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Thomas Nilsen

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Thomas Nilsen is editor of BarentsObserver and is based at the desk in Kirkenes, northern Norway. He has been working for the Norwegian Barents Secretariat since 2003. Before, he worked 12 years for the Bellona Foundation’s Russian study group, focusing on nuclear safety issues and general environmental challenges in northern areas and the Arctic.

Thomas has been travelling extensively in the Barents Region and northern Russia since the late 80’s working for different media and organizations. He is also a guide at sea and in remote locations in the Russian north for various groups and regularly lectures on security issues and socio-economic development in the Barents Region. Thomas Nilsen studied at the Norwegian University of Science and Technology.

Content by Thomas Nilsen

Barents father and former Norwegian Minister of Foreign Affairs, Thorvald Stoltenberg, says the current security situation is crying out for closer Nordic cooperation on defence and security.

Norway’s most famous coastal cruise liner has agreed to a takeover offer from a British group of investors. The company now plans for expedition cruising to Russia’s White Sea region.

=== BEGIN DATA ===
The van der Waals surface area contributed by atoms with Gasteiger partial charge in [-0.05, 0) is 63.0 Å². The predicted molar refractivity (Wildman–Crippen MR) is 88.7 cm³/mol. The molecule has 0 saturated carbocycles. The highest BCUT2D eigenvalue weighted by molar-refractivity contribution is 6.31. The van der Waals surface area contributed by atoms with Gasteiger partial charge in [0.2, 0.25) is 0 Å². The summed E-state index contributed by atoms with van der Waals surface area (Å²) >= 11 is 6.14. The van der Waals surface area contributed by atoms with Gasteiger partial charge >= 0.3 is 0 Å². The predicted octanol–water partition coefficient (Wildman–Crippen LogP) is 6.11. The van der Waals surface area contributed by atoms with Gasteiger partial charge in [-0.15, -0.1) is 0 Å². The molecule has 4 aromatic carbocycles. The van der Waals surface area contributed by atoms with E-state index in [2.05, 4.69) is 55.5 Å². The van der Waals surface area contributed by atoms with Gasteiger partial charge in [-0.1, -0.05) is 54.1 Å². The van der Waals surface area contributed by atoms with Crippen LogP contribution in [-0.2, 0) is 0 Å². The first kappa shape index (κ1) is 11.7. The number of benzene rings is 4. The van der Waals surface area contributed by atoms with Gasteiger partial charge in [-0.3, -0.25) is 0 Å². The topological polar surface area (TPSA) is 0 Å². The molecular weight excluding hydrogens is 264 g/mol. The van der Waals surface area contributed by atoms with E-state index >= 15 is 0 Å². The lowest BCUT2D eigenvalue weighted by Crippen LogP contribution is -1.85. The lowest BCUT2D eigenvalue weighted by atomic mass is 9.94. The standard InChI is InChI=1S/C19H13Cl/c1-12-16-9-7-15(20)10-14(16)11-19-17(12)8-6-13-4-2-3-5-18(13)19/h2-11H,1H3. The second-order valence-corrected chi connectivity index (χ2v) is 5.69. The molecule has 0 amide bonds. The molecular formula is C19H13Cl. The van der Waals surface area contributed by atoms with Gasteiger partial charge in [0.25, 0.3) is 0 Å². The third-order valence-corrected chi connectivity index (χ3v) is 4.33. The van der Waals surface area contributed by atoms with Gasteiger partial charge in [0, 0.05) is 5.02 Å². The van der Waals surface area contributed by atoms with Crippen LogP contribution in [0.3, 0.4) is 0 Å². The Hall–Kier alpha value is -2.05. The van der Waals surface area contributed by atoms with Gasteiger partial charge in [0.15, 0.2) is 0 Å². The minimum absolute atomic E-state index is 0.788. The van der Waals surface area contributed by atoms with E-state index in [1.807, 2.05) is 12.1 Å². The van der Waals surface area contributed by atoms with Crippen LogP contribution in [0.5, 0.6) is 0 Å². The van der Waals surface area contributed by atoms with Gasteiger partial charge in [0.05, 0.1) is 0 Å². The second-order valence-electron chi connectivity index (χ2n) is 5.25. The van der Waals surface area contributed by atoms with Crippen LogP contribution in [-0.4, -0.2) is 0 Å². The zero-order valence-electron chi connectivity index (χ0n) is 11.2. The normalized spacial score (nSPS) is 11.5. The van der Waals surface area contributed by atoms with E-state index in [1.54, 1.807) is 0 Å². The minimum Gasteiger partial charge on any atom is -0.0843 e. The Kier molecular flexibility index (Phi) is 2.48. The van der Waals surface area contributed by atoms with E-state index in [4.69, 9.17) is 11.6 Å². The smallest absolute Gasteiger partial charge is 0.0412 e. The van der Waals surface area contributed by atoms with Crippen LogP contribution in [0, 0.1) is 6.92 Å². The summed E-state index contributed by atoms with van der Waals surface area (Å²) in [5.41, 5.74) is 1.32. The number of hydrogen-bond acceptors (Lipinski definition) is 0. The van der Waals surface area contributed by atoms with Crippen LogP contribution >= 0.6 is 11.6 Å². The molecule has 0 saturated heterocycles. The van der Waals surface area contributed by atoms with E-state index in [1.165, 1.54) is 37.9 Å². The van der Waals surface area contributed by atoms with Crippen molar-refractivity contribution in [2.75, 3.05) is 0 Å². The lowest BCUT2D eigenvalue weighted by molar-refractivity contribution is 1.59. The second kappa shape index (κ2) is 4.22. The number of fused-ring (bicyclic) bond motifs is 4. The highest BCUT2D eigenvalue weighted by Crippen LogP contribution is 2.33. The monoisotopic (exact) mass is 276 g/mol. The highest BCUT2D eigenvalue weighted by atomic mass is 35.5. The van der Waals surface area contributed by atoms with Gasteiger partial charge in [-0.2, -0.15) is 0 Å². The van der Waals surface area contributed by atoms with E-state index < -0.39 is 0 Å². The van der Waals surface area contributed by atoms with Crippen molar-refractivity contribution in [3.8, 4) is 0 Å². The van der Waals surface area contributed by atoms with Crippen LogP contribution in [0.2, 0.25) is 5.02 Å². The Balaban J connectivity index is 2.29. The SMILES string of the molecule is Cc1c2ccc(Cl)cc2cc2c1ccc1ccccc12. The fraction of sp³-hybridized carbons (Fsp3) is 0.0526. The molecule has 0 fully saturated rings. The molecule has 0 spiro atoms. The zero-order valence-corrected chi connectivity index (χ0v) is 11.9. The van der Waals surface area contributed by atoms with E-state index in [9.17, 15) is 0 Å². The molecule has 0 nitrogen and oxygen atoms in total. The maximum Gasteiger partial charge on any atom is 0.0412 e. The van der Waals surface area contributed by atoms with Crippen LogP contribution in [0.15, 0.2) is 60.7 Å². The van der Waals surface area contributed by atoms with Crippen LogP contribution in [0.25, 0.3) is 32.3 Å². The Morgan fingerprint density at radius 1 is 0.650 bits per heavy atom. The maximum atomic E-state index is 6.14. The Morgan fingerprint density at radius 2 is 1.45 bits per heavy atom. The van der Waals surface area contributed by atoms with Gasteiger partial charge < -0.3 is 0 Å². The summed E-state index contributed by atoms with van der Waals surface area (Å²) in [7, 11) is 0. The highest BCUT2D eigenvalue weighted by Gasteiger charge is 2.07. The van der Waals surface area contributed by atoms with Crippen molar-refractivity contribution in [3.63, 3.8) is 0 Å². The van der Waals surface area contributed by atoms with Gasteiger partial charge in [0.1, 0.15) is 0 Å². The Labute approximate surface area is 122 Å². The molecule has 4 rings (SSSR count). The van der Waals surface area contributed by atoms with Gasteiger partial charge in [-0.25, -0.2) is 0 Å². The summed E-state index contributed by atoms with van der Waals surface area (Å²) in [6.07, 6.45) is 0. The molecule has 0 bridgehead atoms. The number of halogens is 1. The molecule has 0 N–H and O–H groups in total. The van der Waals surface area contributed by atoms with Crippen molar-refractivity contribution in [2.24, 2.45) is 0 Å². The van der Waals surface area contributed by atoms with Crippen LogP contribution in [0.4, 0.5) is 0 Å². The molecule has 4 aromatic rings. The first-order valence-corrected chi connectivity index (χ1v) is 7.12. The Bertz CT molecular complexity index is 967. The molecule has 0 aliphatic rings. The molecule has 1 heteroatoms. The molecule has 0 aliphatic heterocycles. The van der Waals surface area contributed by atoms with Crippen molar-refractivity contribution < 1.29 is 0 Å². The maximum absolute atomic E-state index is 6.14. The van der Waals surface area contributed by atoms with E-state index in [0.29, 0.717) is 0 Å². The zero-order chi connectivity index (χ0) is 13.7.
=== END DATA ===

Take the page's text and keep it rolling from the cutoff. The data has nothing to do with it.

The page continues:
What was the Barents Region’s only east-west flight, from Arkhangelsk to Tromsø via Murmansk, lacks permission and is no longer flying. Nordavia, however, hopes to see the Pskovaia operated aircraft soon landing in Tromsø again.

The four bombers and four tanker aircraft tracked by F-16s outside Northern Norway were not using on-board transponders or maintained any radio contact with civilian air traffic authorities.

64 percent of the respondents in a Levada poll think relations between Russia and the West always will be built on distrust.

Swedish fighter jet

First ever opinion poll with more “yes” than “no” to membership to NATO.

Russia’s rearmament of its Arctic region continues with a further boost for the airforce and radar control. Aimed to safeguard the nation’s military security, a senior commander says.

With the appointment the Arkhangelsk Governor becomes one of the most influential advisors to President Putin.

Extreme climate, difficult ice conditions and lack of technical means to work year round forces the oil-major to ask for prolonged geological exploration period to 15 years.

This abandoned polar hydrometrological station at Cape Menshikova on Novaya Zemlya can be declared a culture heritage site as Arkhangelsk authorities urge Moscow to include Arctic objects in the state register.